About 10-15 years ago, CSRF was one of the top threats (in 2007 and 2010, it was #5; in 2013, it was #8), but then it dropped off the list. The reason is that, basically every platform in existence put in anti-CSRF tokens automatically, so you rarely see it work anymore except for really old websites.

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Key Components to Power BI

Reza Rad provides an overview of what Power BI includes:

Power BI is a cloud-based technology from Microsoft for reporting and data analysis. This reporting technology is built in a way that is not only useful for developers to create reports but also for power users and business analysts. Power BI created a simple, easy-to-use, and user-friendly environment for creating reports. And on the other hand, it is based on several powerful components which help create reports and data analysis for complex scenarios.

Every component of Power BI is responsible for a specific part of the technology. There are components for building reports, connecting to data sources, doing analytics calculations, sharing reports, etc. The following sections explain what each component is. Some of these components are explained in detail in other articles.

Click through for a long list and a series of high-level summaries.

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A Thought on Query Granularity

Chris Johnson shares some thoughts:

This query is pretty simple, we’re wanting to return a set of data about the orders placed including the total cost of each order. However the orders in the database are split into an Orders table that holds the order level information, and an OrderLines table that holds information on each product ordered in each order, and we need that OrderLines table to get the cost.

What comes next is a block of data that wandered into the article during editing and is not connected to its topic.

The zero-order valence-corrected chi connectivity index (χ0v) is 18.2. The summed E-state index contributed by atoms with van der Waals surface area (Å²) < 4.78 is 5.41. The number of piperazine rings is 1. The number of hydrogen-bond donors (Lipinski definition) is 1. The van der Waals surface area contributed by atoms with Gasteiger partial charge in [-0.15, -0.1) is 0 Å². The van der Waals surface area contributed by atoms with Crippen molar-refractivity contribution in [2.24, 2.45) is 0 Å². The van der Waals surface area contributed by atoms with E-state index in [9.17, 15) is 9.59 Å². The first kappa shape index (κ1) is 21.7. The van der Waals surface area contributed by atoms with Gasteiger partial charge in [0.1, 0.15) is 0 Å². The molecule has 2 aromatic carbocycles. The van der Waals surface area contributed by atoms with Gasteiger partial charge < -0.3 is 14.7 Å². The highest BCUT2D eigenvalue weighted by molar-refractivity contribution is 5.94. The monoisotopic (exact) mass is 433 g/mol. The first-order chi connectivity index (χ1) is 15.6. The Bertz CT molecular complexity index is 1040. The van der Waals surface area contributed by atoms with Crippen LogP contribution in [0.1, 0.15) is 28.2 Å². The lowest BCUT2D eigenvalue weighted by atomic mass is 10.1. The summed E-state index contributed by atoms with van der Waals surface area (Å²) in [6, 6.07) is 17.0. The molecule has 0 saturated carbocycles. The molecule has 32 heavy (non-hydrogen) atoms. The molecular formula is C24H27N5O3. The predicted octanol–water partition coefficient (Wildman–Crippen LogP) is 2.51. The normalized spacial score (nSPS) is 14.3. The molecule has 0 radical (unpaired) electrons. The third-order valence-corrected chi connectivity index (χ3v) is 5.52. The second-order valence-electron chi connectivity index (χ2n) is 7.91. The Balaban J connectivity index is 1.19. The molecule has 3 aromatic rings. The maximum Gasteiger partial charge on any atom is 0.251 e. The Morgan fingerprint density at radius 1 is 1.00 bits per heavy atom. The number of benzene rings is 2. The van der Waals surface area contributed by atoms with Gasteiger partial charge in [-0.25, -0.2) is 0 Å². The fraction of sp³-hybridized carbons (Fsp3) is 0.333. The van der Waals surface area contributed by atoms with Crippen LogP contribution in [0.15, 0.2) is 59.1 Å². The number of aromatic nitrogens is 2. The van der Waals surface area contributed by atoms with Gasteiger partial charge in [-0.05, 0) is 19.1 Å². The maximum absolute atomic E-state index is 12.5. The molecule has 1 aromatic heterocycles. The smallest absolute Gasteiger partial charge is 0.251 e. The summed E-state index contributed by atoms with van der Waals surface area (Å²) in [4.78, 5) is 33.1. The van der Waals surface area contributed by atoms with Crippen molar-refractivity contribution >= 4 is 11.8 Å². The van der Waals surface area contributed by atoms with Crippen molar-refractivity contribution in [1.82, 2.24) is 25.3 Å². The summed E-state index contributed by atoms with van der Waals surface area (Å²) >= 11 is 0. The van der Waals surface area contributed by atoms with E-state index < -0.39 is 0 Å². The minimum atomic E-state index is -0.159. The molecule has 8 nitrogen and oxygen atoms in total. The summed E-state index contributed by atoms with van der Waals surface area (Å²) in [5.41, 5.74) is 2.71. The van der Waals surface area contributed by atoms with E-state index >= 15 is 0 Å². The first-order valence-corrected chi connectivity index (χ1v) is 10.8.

So we write our query, and we join to the OrderLines table, and we sum the cost. But then, because we have an aggregate, we need to group by every other column we’re returning. And to me that just doesn’t look right, and it doesn’t convey the intention of the query properly.

In Chris’s simple example, I’m not sure I’d push it very much, but Chris does have a good point in terms of explaining query intent. Also, depending on how many order lines there are relative to orders (the next step in the chain for that query), aggregation in a common table expression could be faster than waiting until after the join to aggregate on all of the columns. In reality, that’s the most likely reason I’d make this change, assuming that it made a big enough performance difference. But if you take a much more complicated query of this sort, then I’d be more amenable to the argument.

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Getting Last-Used Report Parameters for SSRS

Brian Bønk shares some history:

A couple of years back I needed to find the latest used parameters from a reporting services – SSRS (yes, it is old!) report. The functionality was to find the latest used parameters for all parameters dynamically and use them as the default values for each parameter in the report, when tjhe user opened the report. If the uesr had not used the reprot before, it should ask for the parameters.

This was a alot of fun for me to do, as I needed to query the internal tables from the reporting services database. The tables ExecutionLogStorage and the Catalog was on play. This due to the fact that I needed the active user’s latest used parameter values from each specific report and this in runtime when the report was opened.

Click through to see how Brian did it.